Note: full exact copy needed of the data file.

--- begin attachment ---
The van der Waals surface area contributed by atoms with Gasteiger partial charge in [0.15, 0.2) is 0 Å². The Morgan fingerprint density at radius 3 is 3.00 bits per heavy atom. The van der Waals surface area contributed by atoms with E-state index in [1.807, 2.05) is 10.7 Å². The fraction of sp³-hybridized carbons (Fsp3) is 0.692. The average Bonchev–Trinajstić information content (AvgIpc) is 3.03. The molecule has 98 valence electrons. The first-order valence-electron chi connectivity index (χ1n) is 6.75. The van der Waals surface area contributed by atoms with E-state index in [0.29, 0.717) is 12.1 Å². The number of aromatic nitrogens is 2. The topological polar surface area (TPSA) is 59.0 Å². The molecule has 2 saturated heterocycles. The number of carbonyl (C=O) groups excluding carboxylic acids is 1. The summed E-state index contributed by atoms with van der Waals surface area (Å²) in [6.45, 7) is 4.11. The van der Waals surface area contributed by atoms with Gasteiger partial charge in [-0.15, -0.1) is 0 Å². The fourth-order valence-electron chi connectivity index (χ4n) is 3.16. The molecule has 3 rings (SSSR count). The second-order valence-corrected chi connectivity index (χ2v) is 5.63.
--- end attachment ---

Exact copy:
The van der Waals surface area contributed by atoms with Gasteiger partial charge in [0.15, 0.2) is 0 Å². The Morgan fingerprint density at radius 3 is 3.00 bits per heavy atom. The van der Waals surface area contributed by atoms with E-state index in [1.807, 2.05) is 10.7 Å². The fraction of sp³-hybridized carbons (Fsp3) is 0.692. The average Bonchev–Trinajstić information content (AvgIpc) is 3.03. The molecule has 98 valence electrons. The first-order valence-electron chi connectivity index (χ1n) is 6.75. The van der Waals surface area contributed by atoms with E-state index in [0.29, 0.717) is 12.1 Å². The number of aromatic nitrogens is 2. The topological polar surface area (TPSA) is 59.0 Å². The molecule has 2 saturated heterocycles. The number of carbonyl (C=O) groups excluding carboxylic acids is 1. The summed E-state index contributed by atoms with van der Waals surface area (Å²) in [6.45, 7) is 4.11. The van der Waals surface area contributed by atoms with Gasteiger partial charge in [-0.15, -0.1) is 0 Å². The fourth-order valence-electron chi connectivity index (χ4n) is 3.16. The molecule has 3 rings (SSSR count). The second-order valence-corrected chi connectivity index (χ2v) is 5.63.